Poets & Writers

A Poet a Day: Lucille Clifton

"won't you celebrate with me"

A Poet a Day: Lucille Clifton

During these trying days of social distancing, self-isolating and quarantines, days rife with fear and anxiety, my colleagues and I thought you might like some company. So each day we will be introducing you to poets we have met over the years. The only contagion they will expose you to is a measure of joy, reflection and meditation brought on by “the best words in the best order.” Enjoy.
— Bill Moyers

Today we remember and celebrate the poetry of Lucille Clifton. Lucille Clifton’s poetry, legendary for its sparseness of word and punctuation, spoke unflinchingly of personal hardship, the history of oppression and the human condition. She was a standout in several programs we produced over the years on the wonders of poetry.

Here we present two of her poems.

“homage to my hips”

these hips are big hips
they need space to
move around in.
they don’t fit into little
petty places. these hips
are free hips.
they don’t like to be held back.
these hips have never been enslaved,
they go where they want to go
they do what they want to do.
these hips are mighty hips.
these hips are magic hips.
i have known them
to put a spell on a man and
spin him like a top!

“won’t you celebrate with me”

won’t you celebrate with me
what i have shaped into

a kind of life? had no model.
born in babylon
both nonwhite and woman
what did i see to be except myself?
i made it up
here on this bridge between
starshine and clay,
my one hand holding tight
my other hand; come celebrate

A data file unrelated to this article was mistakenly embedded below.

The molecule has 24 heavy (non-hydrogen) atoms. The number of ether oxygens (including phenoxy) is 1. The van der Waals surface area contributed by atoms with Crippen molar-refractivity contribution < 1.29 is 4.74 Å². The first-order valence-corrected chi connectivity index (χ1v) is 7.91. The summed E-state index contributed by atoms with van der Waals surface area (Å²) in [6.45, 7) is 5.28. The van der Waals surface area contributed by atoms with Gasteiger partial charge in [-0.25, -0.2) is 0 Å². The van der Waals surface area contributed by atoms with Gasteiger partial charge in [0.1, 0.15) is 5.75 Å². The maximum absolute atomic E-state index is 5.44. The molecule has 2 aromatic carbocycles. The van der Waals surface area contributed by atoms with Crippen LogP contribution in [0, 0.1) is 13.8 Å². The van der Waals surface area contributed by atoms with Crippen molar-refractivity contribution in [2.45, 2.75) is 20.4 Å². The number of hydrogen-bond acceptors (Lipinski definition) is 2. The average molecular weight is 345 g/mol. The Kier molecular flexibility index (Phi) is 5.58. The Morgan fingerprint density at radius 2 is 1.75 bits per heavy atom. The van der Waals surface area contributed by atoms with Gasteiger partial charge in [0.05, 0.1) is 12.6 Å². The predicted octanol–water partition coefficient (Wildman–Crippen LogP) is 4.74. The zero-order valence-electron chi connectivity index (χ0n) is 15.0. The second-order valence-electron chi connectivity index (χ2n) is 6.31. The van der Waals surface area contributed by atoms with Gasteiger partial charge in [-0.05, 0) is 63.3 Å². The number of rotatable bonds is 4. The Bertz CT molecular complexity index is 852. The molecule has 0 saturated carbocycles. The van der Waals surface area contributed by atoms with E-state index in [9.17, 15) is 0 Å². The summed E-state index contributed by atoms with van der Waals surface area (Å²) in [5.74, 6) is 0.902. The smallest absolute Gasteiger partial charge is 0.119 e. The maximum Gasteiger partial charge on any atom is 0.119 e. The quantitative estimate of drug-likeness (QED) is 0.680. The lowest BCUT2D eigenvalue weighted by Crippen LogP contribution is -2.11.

with me that everyday
something has tried to kill me
and has failed.

“Things don’t fall apart. Things hold. Lines connect in thin ways that last and last and lives become generations made out of pictures and words just kept.” – Lucille Clifton

Lucille Clifton, who died in 2010 at the age of 73, learned to love language as a child listening to poems written by her mother, a woman who never finished grade school.

Inheriting that love of language and the spirit of her mom, Lucille Clifton wrote poetry of her own for twenty years before she was actually published. But with her first collections of poems, she quickly gained recognition that just kept growing over time. Over a long and prolific career Clifton published more than 30 books that probed the indignations of slavery, celebrated the day-to-day events of life and community, and chronicled, with frank and poignant sensuality the frailties and pleasures of the human body.

Lucille Clifton was a two-time finalist for the Pulitzer Prize — in the same year, 1988 — something that had never happened before. In 2000, she received the National Book Award for “Blessing The Boat: New And Selected Poems,” and then in 2007, became the First African American woman to receive The Ruth Lilly Poetry Prize — one of American poetry’s most prestigious poetry honors.

Lucille Clifton, “homage to my hips” from Good Woman. Copyright © 1987 by Lucille Clifton. Reprinted with the permission of Curtis Brown, Ltd.

Watch more of Lucille Clifton in our archive.

See all poets in the A Poet a Day Collection.